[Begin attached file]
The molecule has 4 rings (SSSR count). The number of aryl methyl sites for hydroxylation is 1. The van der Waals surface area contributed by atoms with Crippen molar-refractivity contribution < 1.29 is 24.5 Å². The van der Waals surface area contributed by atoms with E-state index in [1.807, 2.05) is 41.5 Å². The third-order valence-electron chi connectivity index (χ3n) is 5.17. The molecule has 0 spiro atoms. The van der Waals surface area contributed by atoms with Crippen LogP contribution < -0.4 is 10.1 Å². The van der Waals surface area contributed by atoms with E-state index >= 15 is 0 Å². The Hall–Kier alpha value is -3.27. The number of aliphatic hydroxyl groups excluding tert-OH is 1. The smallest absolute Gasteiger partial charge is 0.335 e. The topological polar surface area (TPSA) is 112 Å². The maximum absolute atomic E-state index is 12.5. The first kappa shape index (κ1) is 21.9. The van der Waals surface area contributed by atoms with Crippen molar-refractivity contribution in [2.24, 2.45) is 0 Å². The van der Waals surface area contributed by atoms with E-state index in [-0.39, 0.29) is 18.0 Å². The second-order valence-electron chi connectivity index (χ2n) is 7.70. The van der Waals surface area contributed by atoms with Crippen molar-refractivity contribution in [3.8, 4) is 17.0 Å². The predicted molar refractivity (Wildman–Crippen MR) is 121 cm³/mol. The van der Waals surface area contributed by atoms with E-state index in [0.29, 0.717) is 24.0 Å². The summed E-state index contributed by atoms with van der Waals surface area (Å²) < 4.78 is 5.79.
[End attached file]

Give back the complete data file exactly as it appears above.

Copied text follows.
The molecule has 4 rings (SSSR count). The number of aryl methyl sites for hydroxylation is 1. The van der Waals surface area contributed by atoms with Crippen molar-refractivity contribution < 1.29 is 24.5 Å². The van der Waals surface area contributed by atoms with E-state index in [1.807, 2.05) is 41.5 Å². The third-order valence-electron chi connectivity index (χ3n) is 5.17. The molecule has 0 spiro atoms. The van der Waals surface area contributed by atoms with Crippen LogP contribution < -0.4 is 10.1 Å². The van der Waals surface area contributed by atoms with E-state index >= 15 is 0 Å². The Hall–Kier alpha value is -3.27. The number of aliphatic hydroxyl groups excluding tert-OH is 1. The smallest absolute Gasteiger partial charge is 0.335 e. The topological polar surface area (TPSA) is 112 Å². The maximum absolute atomic E-state index is 12.5. The first kappa shape index (κ1) is 21.9. The van der Waals surface area contributed by atoms with Crippen molar-refractivity contribution in [2.24, 2.45) is 0 Å². The van der Waals surface area contributed by atoms with E-state index in [-0.39, 0.29) is 18.0 Å². The second-order valence-electron chi connectivity index (χ2n) is 7.70. The van der Waals surface area contributed by atoms with Crippen molar-refractivity contribution in [3.8, 4) is 17.0 Å². The predicted molar refractivity (Wildman–Crippen MR) is 121 cm³/mol. The van der Waals surface area contributed by atoms with E-state index in [0.29, 0.717) is 24.0 Å². The summed E-state index contributed by atoms with van der Waals surface area (Å²) < 4.78 is 5.79.